Having removed that burden from myself, onto more pragmatic subjects.  Your offer to pay the passage for my father and myself is most generous, but unnecessary.  We are not entirely without means and will find our way without great hardship.  And after all you are doing for us, bearing this comparatively small cost is a joy.

A small cottage, regardless of its state, would be lovely for my father, but to then provide a room for myself seems most excessive.  I am sure I can stay with my father, unless of course you require me in the house.  I repeat my offer of before.  I am happy to work and become most capable.  I quite surprise myself at just how useful these last few years have made me.

Oh, dearest Elizabeth, I am quite beside myself with the excitement of this new adventure.  I look forward to meeting Masters William and Ernest.  And your father, Mr. Frankenstein.  And will your cousin Victor be returned?

But what I am in greatest anticipation of, is meeting you my dearest Elizabeth.  You who have become sister to me.  I hope to prove myself worthy of your love and generosity.

May the good Lord bless and keep you and yours dear sister.  I remain your most devoted, humblest and affectionate of servants,

Agatha DeLacey

Dear Miss Lavenza

elizabethlavenzablog-dear miss lavenza

I am beginning this tale with two letters.  Unlike Mary Shelley’s work, this will not be an epistolary novel, however it seemed like a good way to set the story up.

And so, to start. . .

Dear Miss Lavenza,

I am sorry for the great length of time since my last communication, but as you will have noted, our residence has changed, the second change in as many months, and I fear, not a happy one.

This change was brought about by the most peculiar of circumstances.  We (my brother and his betrothed and myself) walked into our home one evening to find what we believed to be my father under attack.  An assumption that would later prove to be quite false.   My father was in the midst of giving his word to a desperate stranger that he would provide him with assistance and we, in ignorance and fear, drove that stranger from him and from our abode.  If you had seen the creature, you would have understood the great violence of our reaction.  You would understand with what horror we beheld him and how fearful we were for our father.  He was immense, monstrous in proportion, being of close to eight feet, his face was of a terrible, inhuman hue and his costume mere rags.  I fainted away upon seeing him and my brother tells me that he actually struck the miserable creature with a stick.  It was Felix who drove him from the cottage.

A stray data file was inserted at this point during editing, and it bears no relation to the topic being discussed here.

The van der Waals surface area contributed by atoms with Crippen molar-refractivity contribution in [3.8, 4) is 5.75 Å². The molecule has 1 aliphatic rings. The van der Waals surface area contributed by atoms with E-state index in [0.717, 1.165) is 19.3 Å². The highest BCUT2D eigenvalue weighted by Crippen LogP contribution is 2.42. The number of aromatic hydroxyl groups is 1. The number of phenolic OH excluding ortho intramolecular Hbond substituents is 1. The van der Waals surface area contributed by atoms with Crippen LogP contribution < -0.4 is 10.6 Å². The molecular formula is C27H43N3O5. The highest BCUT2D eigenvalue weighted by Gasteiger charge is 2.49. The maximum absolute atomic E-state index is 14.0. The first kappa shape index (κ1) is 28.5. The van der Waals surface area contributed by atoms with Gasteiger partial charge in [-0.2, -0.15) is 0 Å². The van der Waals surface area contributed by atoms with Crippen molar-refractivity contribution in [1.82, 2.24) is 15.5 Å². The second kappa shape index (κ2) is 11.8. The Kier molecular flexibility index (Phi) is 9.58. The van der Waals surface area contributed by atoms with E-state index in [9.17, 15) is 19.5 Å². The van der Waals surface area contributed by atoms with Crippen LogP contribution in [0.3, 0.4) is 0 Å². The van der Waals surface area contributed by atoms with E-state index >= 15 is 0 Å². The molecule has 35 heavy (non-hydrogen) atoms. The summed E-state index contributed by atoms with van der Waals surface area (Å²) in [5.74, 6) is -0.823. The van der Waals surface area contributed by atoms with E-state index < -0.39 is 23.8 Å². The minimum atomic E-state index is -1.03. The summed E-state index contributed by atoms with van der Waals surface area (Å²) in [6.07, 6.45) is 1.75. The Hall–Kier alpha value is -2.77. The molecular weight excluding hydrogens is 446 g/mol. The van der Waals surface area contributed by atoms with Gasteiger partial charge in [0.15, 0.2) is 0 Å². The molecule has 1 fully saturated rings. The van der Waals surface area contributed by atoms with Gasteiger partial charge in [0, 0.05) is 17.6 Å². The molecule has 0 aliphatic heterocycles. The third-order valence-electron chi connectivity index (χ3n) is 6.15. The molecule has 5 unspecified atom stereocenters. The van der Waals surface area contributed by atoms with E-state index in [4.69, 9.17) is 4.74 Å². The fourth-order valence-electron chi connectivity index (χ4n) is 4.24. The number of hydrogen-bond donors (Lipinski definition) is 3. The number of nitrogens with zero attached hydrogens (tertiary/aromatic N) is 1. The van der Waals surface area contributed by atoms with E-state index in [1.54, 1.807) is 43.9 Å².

But we who have known the misfortunes and deprivations that we have known, should also know grace.  We should know to hesitate before judgement and should have paused to collect what facts there were before acting so rashly.  By the time my father had calmed us and assured us that the man meant him no harm, but was most unfortunate and ill-used and requiring of our assistance it was too late.  The poor creature had disappeared we knew not where.  And although my brother and I lost our fear after my father’s exhortation, Safie remained unconvinced by his explanations and refused to stay a moment longer in the cottage.  We were forced to change lodgings.   This did in fact bring about an improvement in habitation, however the state of our family was not improved at all, in fact our misery was greater than I have known it.  My father felt our removal a terrible betrayal to one in need and an unforgiveable breaking of his word.  And after much quarreling with my brother and his wife he declared it his intention to quit our home and not return until he had aided his new acquaintance.  What was I to do, but follow my father.  He is old and he cannot see and I could not let him search for an unnamed stranger without my assistance.  We have returned to the vicinity of our old cottage and made inquiries, but noone seems to have seen such a man, as remarkable in appearance as he is.